The Importance of Having An ISBN

Back in the days when having a personal Wikipedia mention gave a photographer bragging rights, two good friends created a Wiki entry for me on my birthday.

Culling information from various sources, such as my resume, they made me an ‘important’ online personality, just because if you perform a Google search with my name, you’ll see that I have been Wiki-ed.
Big deal? Not in today’s context, when almost anyone you know has one. And come to think of it, how hard was it to create a Wiki-entry? Not hard at all, because all you needed was an account, the time, and some info.
It comparison, it is still hard for a photographer to publish his own book. But that, in the big scheme of things, is also relatively easy.
I have four self-published books in my good name, and therefore also four unique ISBNs, an international standard numeric system for cataloging published books.
For the record, I also worked on other commissioned books for established publishers, but the ISBNs are not necessarily in my name.
Noticed the underlined and bold words? Of course you must.
While self-published doesn’t always mean 100% DIY, some photographers shy from it because it can suggest that nobody else wants to publish them.
And in the photo world, that can be a real ego-buster.
Till this day, there are still people who refused to accept that I am a published author because self-publishing just doesn’t count for them.
I know they are wrong. Trust me on that.
In the ideal world, I would of course like one of the established stables to front my titles, but the truth is that the process is long, expensive, and often very political.
You need the agents, you need the emissaries, and all these substances to oil the whole machinery cost money.
I self-published Panoramic Singapore in 2007, my first book, because I was stubborn; because few people understood the little idiosyncrasies I associated with the personal project.
In the long five-year wait from making the images to realizing my first monograph, I rejected a handsome sponsorship and the chance to be ‘properly’ published because I would have to subject my works to some censorship.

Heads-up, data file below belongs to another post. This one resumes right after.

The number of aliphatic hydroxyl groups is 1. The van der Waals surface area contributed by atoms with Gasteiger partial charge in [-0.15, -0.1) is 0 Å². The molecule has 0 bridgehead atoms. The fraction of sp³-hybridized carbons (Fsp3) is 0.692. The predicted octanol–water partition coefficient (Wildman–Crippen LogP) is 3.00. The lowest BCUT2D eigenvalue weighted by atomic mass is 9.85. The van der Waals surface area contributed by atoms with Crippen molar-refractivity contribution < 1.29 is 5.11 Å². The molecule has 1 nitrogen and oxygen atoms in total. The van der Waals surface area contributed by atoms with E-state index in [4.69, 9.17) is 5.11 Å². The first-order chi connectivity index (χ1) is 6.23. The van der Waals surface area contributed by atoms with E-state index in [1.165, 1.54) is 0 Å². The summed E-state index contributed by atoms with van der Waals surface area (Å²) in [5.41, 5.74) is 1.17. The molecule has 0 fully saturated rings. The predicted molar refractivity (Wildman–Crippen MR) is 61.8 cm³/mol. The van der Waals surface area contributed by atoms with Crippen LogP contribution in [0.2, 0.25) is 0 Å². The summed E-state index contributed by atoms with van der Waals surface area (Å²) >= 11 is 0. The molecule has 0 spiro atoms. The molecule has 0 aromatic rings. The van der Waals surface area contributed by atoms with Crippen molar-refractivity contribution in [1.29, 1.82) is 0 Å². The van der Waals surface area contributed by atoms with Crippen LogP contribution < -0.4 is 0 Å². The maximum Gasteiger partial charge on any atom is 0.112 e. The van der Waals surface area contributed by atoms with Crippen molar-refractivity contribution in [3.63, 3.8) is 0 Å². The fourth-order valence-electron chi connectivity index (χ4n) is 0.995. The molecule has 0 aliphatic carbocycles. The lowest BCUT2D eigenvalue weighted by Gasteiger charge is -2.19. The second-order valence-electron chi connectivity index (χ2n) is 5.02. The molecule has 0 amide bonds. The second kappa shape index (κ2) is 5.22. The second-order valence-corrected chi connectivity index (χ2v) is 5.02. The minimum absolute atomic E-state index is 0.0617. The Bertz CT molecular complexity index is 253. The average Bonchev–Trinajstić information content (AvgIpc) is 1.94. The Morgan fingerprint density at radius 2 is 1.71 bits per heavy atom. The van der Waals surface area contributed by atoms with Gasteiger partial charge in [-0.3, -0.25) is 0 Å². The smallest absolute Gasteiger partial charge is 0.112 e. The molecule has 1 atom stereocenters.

In the end, I agreed to be a brand ambassador for a major printer company, in exchange for money to finance the printing of the book.
In this deal, I drafted my own agreement and dictated what my financier would get in exchange for paying for my printing.
I then pre-sold more than 150 of the 500 copies at close to full price.
Not only was the printing cost covered in this case, I kept all the profits from book sales.
So here you go, the first advantage of self-publishing: you get to decide many things. Not just that, you can actually make money.
That, I have to add, was before Facebook and before Kickstarter.
My second book, in contrast, was a small undertaking, costing a fraction of my first.
A photographic novella comprising of a short story I wrote in university and images from my archives, Becoming Capa has fewer than 60 pages, and was produced at less than 800 sterling pounds.
All 300 copies have since been sold out and I am in the process of releasing a second edition.
Facebook was just gaining in popularity and I used it extensively to promote my undertaking, drumming up publicity for myself, and the book, by releasing work-in-progress images and musings about the editing and design process.
My third book, Spooks, is much more ambitious and this time, 100% of the funding came from the sales of my limited edition prints from this series.
Strictly speaking, I didn’t even need to make a single cent from the sale of this book.
The best thing about self-publishing is that I got to learn about the book business first hand. Sure, I made my fair share of mistakes but overall, I gained more than what I had put in, and have been able to use my new knowledge to help others.
Made In Singapore, my fourth book, was released this February and it is part of a big publishing project I co-founded.
The Twentyfifteen.sg initiative, now in its eighth book, benefited from many lessons I learned working on my first three books.
Starting with three donations of close to 2000 sterling pounds from three good friend, we use a pay-forward model, where proceeds from the first book pays for second, the second for the third, etc etc.
To supplement the funds from book sales, we also offer limited edition prints. We also sold in bulk, with some discounts of course.
Seriously, we are not talking nuclear science here, but some knowledge of technology will help.
Learn how to collect money on PayPal, learn how to profit from print-on-demand, learn how to be a marketer on Facebook or Twitter. Learn Indesign.
The hardest part, you will soon realize, is not money.
Oh, it won’t be fair to end this column without talking about our friend Wikipedia.
You know what, that is a form of self-publishing too yeah?
Now ISBN away!
This column first appeared in August 2014 issue of Professional Photographer UK.